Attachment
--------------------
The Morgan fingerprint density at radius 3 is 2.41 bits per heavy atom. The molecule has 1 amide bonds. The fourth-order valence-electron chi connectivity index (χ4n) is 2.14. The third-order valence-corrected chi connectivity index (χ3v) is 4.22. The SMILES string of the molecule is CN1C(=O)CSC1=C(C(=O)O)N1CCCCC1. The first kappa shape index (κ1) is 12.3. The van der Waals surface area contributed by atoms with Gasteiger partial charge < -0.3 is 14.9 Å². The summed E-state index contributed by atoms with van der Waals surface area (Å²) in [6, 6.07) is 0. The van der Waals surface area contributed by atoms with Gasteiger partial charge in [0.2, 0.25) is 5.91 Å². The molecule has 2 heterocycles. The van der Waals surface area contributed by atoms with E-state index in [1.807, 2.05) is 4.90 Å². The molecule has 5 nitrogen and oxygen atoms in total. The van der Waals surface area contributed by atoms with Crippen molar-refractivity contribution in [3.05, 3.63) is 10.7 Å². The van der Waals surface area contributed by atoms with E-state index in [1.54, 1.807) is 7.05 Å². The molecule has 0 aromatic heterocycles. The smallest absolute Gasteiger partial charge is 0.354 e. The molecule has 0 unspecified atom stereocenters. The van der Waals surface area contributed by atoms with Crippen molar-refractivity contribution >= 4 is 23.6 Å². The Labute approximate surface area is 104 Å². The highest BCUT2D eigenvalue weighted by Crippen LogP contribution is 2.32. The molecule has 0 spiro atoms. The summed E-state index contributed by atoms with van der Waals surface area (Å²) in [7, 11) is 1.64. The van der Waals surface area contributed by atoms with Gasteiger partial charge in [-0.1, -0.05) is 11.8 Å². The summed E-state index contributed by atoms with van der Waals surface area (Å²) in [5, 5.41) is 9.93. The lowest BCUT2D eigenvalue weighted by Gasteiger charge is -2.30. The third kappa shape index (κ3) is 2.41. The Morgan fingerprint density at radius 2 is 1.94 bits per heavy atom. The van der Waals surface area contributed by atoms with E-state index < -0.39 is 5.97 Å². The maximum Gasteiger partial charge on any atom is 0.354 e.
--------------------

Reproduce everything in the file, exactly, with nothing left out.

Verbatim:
The Morgan fingerprint density at radius 3 is 2.41 bits per heavy atom. The molecule has 1 amide bonds. The fourth-order valence-electron chi connectivity index (χ4n) is 2.14. The third-order valence-corrected chi connectivity index (χ3v) is 4.22. The SMILES string of the molecule is CN1C(=O)CSC1=C(C(=O)O)N1CCCCC1. The first kappa shape index (κ1) is 12.3. The van der Waals surface area contributed by atoms with Gasteiger partial charge < -0.3 is 14.9 Å². The summed E-state index contributed by atoms with van der Waals surface area (Å²) in [6, 6.07) is 0. The van der Waals surface area contributed by atoms with Gasteiger partial charge in [0.2, 0.25) is 5.91 Å². The molecule has 2 heterocycles. The van der Waals surface area contributed by atoms with E-state index in [1.807, 2.05) is 4.90 Å². The molecule has 5 nitrogen and oxygen atoms in total. The van der Waals surface area contributed by atoms with Crippen molar-refractivity contribution in [3.05, 3.63) is 10.7 Å². The van der Waals surface area contributed by atoms with E-state index in [1.54, 1.807) is 7.05 Å². The molecule has 0 aromatic heterocycles. The smallest absolute Gasteiger partial charge is 0.354 e. The molecule has 0 unspecified atom stereocenters. The van der Waals surface area contributed by atoms with Crippen molar-refractivity contribution >= 4 is 23.6 Å². The Labute approximate surface area is 104 Å². The highest BCUT2D eigenvalue weighted by Crippen LogP contribution is 2.32. The molecule has 0 spiro atoms. The summed E-state index contributed by atoms with van der Waals surface area (Å²) in [7, 11) is 1.64. The van der Waals surface area contributed by atoms with Gasteiger partial charge in [-0.1, -0.05) is 11.8 Å². The summed E-state index contributed by atoms with van der Waals surface area (Å²) in [5, 5.41) is 9.93. The lowest BCUT2D eigenvalue weighted by Gasteiger charge is -2.30. The third kappa shape index (κ3) is 2.41. The Morgan fingerprint density at radius 2 is 1.94 bits per heavy atom. The van der Waals surface area contributed by atoms with E-state index < -0.39 is 5.97 Å². The maximum Gasteiger partial charge on any atom is 0.354 e.